Adult male Prkg1SMr and control mice (n = 7 for both) of 14–16 weeks of age were used in this study. After surgery, mice were kept individually in polycarbonate cages (31×18×18 cm) with food and water available ad libitum, and maintained on a 12 h light–12 h dark cycle (LD 12∶12; lights on at 9:00 AM) at an ambient temperature of 24.5–25.5°C.

Surgery.

Electroencephalogram (EEG) and electromyogram (EMG) electrodes were implanted under deep anaesthesia with a mixture of ketamine and xylazine (ip, 75 and 10 mg/kg, respectively, at a volume of 8 µl/g). Two gold-plated miniature screws (diameter 1.1 mm) that served as EEG electrodes were screwed into the cranium over the right cerebral hemisphere, in a fronto-parietal position (according to [55]). Four additional anchor screws were implanted; one over the right hemisphere and three over the left hemisphere. Two semi-rigid gold wires served as EMG electrodes and were inserted between two neck muscles. The EEG and EMG electrodes were soldered to a connector and the anchor screws were cemented to the skull. 4 to 8 days of recovery from surgery were allowed before animals were connected to the recording leads. A minimum of 6 adaptation days (or 10 including recovery from surgery) was scheduled before data collection.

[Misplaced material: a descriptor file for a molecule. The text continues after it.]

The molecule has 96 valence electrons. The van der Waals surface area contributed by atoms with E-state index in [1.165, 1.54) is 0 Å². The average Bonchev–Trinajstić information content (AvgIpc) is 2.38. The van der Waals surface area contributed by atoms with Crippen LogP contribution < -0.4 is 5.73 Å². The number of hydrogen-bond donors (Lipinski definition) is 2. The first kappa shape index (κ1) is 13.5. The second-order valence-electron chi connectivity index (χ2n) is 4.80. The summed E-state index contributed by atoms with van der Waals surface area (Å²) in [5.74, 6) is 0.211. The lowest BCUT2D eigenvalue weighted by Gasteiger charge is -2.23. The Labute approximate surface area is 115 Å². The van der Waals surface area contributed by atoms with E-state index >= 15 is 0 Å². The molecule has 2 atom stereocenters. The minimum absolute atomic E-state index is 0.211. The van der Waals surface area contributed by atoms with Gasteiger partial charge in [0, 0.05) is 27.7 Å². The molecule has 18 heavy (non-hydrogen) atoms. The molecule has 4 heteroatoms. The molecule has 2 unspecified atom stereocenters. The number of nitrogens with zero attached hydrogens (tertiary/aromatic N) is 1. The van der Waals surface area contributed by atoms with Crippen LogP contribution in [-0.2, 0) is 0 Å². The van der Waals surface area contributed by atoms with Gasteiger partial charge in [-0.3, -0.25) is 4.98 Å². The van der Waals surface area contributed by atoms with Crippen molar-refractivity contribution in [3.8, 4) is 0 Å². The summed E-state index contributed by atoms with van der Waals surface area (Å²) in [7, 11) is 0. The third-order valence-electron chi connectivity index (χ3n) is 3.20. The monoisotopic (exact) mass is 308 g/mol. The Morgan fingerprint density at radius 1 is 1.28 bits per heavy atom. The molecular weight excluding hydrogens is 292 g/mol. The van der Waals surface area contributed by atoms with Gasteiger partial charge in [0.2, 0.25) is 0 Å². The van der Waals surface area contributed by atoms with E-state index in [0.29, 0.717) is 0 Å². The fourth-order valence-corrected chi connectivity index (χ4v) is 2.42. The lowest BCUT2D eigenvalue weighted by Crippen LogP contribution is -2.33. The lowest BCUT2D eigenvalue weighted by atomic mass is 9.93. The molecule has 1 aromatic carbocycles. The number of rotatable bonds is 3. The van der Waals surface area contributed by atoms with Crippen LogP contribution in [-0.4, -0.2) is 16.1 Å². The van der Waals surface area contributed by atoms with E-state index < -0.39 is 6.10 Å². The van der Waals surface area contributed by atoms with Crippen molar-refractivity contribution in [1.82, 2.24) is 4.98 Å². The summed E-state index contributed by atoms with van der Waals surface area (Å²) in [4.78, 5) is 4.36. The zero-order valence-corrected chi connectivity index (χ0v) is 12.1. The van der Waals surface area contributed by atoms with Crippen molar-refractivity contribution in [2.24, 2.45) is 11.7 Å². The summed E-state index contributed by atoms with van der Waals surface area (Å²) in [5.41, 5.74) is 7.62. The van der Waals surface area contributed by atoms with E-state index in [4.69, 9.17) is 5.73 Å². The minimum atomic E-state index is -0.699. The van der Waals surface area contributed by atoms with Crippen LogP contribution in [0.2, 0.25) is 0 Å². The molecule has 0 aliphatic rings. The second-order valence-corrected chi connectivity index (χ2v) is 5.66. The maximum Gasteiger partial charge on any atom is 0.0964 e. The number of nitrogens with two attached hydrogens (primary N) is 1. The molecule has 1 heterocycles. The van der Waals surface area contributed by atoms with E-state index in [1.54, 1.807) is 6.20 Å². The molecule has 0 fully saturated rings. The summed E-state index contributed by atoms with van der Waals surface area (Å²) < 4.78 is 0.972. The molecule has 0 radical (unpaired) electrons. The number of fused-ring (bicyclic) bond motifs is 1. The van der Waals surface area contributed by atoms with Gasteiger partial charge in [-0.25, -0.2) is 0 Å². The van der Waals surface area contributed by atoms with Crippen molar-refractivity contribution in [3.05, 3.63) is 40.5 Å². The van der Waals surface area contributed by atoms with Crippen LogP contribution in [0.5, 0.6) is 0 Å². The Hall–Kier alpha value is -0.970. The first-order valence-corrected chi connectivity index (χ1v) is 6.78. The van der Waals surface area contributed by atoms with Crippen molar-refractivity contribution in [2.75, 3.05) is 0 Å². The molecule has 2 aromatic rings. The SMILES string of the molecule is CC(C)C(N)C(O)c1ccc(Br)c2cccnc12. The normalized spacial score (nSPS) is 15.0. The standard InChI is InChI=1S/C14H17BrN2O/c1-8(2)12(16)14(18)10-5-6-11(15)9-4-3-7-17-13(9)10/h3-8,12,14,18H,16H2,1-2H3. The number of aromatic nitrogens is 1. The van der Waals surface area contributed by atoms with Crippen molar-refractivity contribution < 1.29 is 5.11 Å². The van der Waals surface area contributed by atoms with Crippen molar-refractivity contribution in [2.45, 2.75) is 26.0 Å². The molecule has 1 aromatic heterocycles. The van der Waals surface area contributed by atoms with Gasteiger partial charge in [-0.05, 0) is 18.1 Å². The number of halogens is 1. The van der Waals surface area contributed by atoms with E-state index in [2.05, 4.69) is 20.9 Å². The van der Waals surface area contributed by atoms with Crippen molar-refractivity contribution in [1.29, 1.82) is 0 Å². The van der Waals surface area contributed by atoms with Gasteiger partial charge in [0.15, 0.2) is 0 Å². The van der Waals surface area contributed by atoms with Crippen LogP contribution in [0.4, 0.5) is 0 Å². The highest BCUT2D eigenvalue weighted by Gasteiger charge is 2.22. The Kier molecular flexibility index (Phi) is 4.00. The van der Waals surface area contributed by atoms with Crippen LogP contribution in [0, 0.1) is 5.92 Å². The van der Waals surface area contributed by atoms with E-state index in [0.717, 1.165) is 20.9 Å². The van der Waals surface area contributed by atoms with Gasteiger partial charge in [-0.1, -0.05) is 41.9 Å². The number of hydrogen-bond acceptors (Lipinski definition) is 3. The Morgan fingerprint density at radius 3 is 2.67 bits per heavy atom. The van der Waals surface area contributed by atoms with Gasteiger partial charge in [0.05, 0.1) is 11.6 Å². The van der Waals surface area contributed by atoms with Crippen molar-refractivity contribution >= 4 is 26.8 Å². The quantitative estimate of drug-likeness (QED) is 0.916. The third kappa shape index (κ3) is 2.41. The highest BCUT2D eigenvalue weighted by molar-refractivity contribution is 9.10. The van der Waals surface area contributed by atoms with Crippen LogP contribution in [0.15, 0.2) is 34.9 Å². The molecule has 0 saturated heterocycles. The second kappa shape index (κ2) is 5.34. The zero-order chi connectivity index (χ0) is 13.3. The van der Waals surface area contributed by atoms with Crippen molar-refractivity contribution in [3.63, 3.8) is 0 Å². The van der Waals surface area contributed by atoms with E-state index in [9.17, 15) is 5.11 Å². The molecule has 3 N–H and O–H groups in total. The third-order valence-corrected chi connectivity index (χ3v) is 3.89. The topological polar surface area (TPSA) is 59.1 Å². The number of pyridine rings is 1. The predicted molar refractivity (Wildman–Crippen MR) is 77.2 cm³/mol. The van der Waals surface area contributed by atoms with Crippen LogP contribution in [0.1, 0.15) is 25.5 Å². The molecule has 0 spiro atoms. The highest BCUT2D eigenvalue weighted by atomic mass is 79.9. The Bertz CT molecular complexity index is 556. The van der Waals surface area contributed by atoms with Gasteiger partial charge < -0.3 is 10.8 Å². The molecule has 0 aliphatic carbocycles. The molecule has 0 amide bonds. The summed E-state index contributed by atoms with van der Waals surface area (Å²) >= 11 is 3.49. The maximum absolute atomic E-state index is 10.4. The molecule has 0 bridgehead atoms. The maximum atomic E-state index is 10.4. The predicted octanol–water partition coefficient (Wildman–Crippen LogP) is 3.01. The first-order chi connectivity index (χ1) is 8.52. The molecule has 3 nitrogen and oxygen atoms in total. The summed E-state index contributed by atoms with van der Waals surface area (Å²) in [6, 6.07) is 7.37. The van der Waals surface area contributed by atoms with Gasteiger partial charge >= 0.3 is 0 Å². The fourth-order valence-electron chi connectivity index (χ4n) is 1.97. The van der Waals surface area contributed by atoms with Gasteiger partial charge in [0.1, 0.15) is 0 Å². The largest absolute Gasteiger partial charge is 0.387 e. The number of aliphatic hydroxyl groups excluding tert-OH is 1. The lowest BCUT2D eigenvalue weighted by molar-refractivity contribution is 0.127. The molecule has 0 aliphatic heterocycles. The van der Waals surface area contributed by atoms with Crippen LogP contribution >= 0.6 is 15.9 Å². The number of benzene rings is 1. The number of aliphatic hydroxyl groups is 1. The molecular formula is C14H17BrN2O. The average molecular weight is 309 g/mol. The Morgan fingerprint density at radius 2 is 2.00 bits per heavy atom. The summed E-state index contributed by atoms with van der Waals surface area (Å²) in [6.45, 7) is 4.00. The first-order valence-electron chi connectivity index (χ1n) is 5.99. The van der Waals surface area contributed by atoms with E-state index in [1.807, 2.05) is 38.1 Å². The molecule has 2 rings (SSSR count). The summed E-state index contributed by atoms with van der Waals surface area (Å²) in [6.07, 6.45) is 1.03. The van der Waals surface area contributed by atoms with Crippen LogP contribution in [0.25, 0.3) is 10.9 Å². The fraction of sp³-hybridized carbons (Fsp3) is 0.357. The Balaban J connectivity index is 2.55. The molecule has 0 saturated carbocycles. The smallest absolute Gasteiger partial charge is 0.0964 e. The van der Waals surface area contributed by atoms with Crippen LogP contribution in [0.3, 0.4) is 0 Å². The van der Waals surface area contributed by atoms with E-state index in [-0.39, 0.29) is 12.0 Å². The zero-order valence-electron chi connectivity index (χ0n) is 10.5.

Experimental protocol.

EEG and EMG signals were recorded continuously for 2 days starting at light onset (0 h). The first day (0–24 h) served as baseline. Starting at light onset of the second day animals were kept awake for 6 h (sleep deprivation: 24–30 h) by gentle handling [25]. The remaining 18 h of the second day (30–48 h) were considered recovery.

Data analyses.

The analogous EEG and EMG signals were digitized at 2000 Hz and subsequently stored at 200 Hz on hard disc. The EEG was subjected to a discrete-Fourier transformation (DFT) yielding power spectra (range: 0.25–100 Hz, resolution: 0.25 Hz, window function: hamming; spectral analysis limited to the 0.75–45.0 Hz range for the current report) for consecutive 4-s epochs. Hardware (EMBLA™) and software (Somnologica-3™) were purchased from Medcare/Flaga (Island). Based on the EEG and EMG signals, the animal's behavior was classified either as REMS, NREMS, or wakefulness, for consecutive 4-s epochs according to standard criteria [55]. States were scored by visual inspection of the EEG and EMG signals displayed on a PC monitor. 4-s epochs containing EEG artifacts were marked so they could be excluded from EEG spectral analyses.